Impact investing often involves collaboration among stakeholders, including investors, NGOs, governments, and local communities. This collaborative approach can lead to more holistic solutions to complex challenges.


Although impact investing has many benefits, it is essential to note that it has challenges. Some of these challenges and risks which must be considered include:

1. The challenge of accurately measuring and reporting the impact

Assessing and measuring investments' social and environmental impact can be complex. Determining whether the intended outcomes have been achieved accurately is challenging, and inconsistent reporting practices make comparing and evaluating different investment opportunities difficult.

Avoiding "impact washing" (superficial claims of impact without evidence) and addressing potential conflicts between impact goals and profit motives are some of the complexities that impact investors must navigate.


2. Balancing trade-offs between impact and financial returns

Striking a balance between achieving positive social impact and generating competitive financial returns can be challenging. In some cases, investments prioritising impact may yield lower financial returns than traditional investments, leading to potential conflicts for investors seeking both.


3. Lack of StandardiSation

The lack of standardised definitions, metrics, and frameworks for measuring impact can lead to confusion and greenwashing (exaggerating the positive impact of investments). This lack of standardisation can hinder transparency and trust within the industry


4. Market Risk and Performance

Like any investment, social impact investments are subject to market fluctuations and economic uncertainties. The focus on impact does not eliminate these market-related risks, and investments may still experience financial losses.


5. Limited Investment Opportunities

The pool of suitable investment opportunities may be limited depending on the specific social or environmental criteria an investor seeks. This could lead to reduced diversification and potentially increased risk exposure.


6. Potential for Mission Drift

As investment strategies evolve over time or face financial pressures, there's a risk that the initial social or environmental mission of an investment may be diluted or compromised (mission drift). This can occur if the pursuit of financial returns takes precedence over impact.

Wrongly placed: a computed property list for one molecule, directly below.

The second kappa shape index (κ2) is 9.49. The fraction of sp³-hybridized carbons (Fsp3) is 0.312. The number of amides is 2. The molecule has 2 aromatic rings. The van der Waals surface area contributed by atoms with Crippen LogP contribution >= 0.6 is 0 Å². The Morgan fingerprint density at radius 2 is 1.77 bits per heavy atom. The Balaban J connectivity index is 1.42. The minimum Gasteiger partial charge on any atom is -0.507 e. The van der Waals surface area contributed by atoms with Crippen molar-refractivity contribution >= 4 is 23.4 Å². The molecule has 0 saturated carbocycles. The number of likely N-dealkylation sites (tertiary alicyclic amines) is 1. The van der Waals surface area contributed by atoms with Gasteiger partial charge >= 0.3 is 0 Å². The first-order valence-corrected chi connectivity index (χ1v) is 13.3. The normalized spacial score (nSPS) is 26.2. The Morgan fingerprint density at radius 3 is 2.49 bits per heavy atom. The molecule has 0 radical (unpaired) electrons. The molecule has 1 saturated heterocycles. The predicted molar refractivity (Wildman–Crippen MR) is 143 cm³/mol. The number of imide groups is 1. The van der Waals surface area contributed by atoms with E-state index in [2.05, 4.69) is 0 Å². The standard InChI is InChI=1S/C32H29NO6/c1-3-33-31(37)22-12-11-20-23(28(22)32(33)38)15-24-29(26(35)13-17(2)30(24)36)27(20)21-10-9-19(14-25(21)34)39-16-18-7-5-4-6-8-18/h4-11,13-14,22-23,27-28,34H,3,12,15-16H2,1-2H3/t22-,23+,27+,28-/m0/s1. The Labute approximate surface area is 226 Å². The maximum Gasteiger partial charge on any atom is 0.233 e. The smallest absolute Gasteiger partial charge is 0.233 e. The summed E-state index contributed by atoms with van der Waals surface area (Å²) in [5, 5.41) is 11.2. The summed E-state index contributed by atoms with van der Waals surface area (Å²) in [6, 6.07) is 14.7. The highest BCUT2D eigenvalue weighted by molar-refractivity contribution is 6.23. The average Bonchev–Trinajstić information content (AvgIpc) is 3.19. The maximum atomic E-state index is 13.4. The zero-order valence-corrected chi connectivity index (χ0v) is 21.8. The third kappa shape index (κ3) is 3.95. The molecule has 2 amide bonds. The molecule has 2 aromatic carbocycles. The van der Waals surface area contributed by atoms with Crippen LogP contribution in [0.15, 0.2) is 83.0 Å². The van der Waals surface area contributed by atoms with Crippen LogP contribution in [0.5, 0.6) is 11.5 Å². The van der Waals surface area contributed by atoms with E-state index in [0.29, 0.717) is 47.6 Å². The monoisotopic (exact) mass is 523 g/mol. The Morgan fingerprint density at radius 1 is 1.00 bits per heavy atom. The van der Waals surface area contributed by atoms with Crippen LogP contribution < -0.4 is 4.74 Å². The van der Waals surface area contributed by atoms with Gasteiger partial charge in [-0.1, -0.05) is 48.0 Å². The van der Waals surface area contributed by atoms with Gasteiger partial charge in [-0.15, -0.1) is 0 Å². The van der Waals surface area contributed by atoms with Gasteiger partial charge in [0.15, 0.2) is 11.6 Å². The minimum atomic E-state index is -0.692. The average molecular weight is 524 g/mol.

7.  Regulatory and Legal Risks

Social impact investing involves navigating complex legal and regulatory landscapes.

 In some cases, investment strategies may face legal challenges, especially if they involve

unconventional financial structures or require compliance with specific impact

standards. These legal challenges may cause investors to be risk-averse.


8. Longer investment horizons

As mentioned above at point 6 of the benefits of SII, some impact investments may require longer time horizons to achieve their intended outcomes. While this can be a positive for creative solutions that need a longer time frame to achieve results, it can also lead to liquidity problems and limit investors' ability to reallocate their capital to other investments.


9. External factors

The success of impact investments can be influenced by external factors beyond an investor's control, such as changes in government policies, technological developments, or shifts in public sentiment.

To mitigate these risks, investors interested in social impact investing should conduct thorough due diligence, seek expert advice, diversify their portfolios, and stay informed about impact measurement and reporting practices developments. It's important to carefully evaluate each investment opportunity's potential positive impact and financial risks.

All organisations, not-for-profit. social purpose or otherwise, at some point, will need external funding to enable them to grow further. Government grants, mainstream banks and financial institutions, traditionally the first point of call for this funding, is not a route open to many social purpose or not-for-profit organisations.

Traditional financiers may be unable to fund unproven business models and organisations without a profit-making track record. Also, certain financiers may require a minimum level of financial performance to be met before considering investing.

However, with the growth of the impact investing market in Australia ($1.2 billion under-investment in 2015, potentially growing to $500bn in 2025), many social purpose organisations are now finding impact investing is a potential solution to their funding requirements.